The top US general has described the Taliban as a “ruthless group” and says it is unclear whether they will change.
Gen Mark Milley said, however, it was “possible” that the US would co-ordinate with the Islamist militants on future counter-terrorism operations.
US forces withdrew from Afghanistan on Tuesday, ending America’s longest war 20 years after launching an invasion to oust the Taliban.
The Islamists are now in control and expected to announce a new government.
Gen Milley was speaking alongside US Defence Secretary Lloyd Austin, in their first public remarks since the last troops left Afghanistan.
US President Joe Biden has been widely criticised over the abrupt manner of the withdrawal, which led to the unexpected collapse of the Afghan security forces the US had trained and funded for years.
The Taliban’s lightning advance sparked off a frenetic effort to evacuate thousands of foreign nationals and local Afghans who had been working for them.
In the news conference on Wednesday, both Gen Milley and Secretary Austin praised the troops who had served in Afghanistan and the massive evacuation mission.
Asked about their co-ordination with the Taliban in getting evacuees to the airport, Mr Austin said: “We were working with the Taliban on a very narrow set of issues, and that was just that – to get as many people out as we possibly could.”
“In war you do what you must in order to reduce risk to mission and force, not what you necessarily want to do,” Gen Milley added.
He said it was possible that the US would co-ordinate with the Taliban on future action against Islamic State affiliate IS-K, the group which claimed an attack outside Kabul airport last week that killed as many as 170 people, including 13 US service personnel.
IS-K is the most extreme and violent of all the jihadist militant groups in Afghanistan. It has major differences with the Taliban, accusing them of abandoning jihad and the battlefield.
Mr Austin, meanwhile, said he would “not want to make any predictions” on future co-operation. But he added that officials would “do everything that we can to make sure we remain focused on [IS-K], understand that network, and at the time of our choosing in the future, hold them accountable for what they’ve done”.
In total, the evacuation operation saw more than 123,000 people wishing to flee the Taliban airlifted out of the country.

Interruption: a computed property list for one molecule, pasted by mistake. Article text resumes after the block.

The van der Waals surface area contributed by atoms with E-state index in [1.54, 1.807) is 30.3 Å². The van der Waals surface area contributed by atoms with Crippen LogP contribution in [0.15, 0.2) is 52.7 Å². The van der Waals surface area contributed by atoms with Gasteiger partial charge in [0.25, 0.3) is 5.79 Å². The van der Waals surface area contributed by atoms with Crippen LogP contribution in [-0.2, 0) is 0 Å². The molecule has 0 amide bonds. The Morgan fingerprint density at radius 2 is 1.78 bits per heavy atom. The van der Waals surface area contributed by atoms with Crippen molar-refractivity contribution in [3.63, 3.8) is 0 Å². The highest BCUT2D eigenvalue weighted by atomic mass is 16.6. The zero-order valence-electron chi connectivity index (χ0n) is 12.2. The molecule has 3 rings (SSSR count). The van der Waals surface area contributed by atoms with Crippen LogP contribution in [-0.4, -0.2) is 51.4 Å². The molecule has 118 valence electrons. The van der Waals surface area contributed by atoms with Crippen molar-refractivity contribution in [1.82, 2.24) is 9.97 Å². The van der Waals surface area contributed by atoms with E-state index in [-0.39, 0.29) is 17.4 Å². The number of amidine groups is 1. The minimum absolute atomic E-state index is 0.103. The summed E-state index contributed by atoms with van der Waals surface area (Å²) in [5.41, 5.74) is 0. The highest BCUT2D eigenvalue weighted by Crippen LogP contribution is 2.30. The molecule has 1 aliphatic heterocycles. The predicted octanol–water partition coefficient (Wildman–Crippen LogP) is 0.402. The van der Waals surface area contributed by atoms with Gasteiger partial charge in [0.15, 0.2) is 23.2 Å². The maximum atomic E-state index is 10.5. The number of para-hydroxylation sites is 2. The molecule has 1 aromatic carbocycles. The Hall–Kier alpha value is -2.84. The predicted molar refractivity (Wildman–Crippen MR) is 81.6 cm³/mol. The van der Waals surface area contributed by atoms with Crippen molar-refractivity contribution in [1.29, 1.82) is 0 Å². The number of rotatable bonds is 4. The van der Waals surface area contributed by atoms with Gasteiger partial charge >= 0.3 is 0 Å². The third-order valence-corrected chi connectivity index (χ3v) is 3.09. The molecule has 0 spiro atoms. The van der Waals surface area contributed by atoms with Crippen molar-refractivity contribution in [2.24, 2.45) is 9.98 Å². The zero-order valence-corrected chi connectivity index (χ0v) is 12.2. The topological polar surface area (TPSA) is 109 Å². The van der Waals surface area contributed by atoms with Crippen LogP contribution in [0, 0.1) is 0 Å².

The US estimates that there are between 100 and 200 Americans still in Afghanistan.
US Under-Secretary of State for Political Affairs Victoria Nuland said “all possible options” were being looked at to get remaining US citizens and people who had worked with the US out of the country.
Meanwhile, UK Foreign Secretary Dominic Raab said he was not certain how many UK nationals remained in the country, but that it was believed to be in the “low hundreds”.
The Taliban have celebrated the final withdrawal of foreign forces, and are now focusing on forming a government.
The deputy head of the Taliban’s political office in Qatar, Sher Abbas Stanekza, told BBC Pashto that a new government could be announced in the next two days.
He said there would be a role for women at lower levels but not in top positions.
He also said that those who served in government in the past two decades would not be included.
This magical word “inclusive” is being used by Afghanistan’s neighbours to try to put pressure on the Taliban to share some of the power so they don’t have absolute control.
But look at it in pure political terms. The Taliban have come to power much more quickly than even they expected. And they feel they have an overwhelming mandate to pursue their overriding objective to establish an Islamic system.
In this new emerging Islamic emirate, women will be playing secondary roles to men.
This is already very different from what we heard even two years ago, when the Taliban started discussing with representatives of the Afghan government and civil society. They said then that women could have any roles in our new Islamic government except the president or prime minister. They could be ministers or CEOs.
Now they seem to be rolling back from that because what happened in the past is now history. It’s a new day for them and it’s a day when the Taliban are in charge.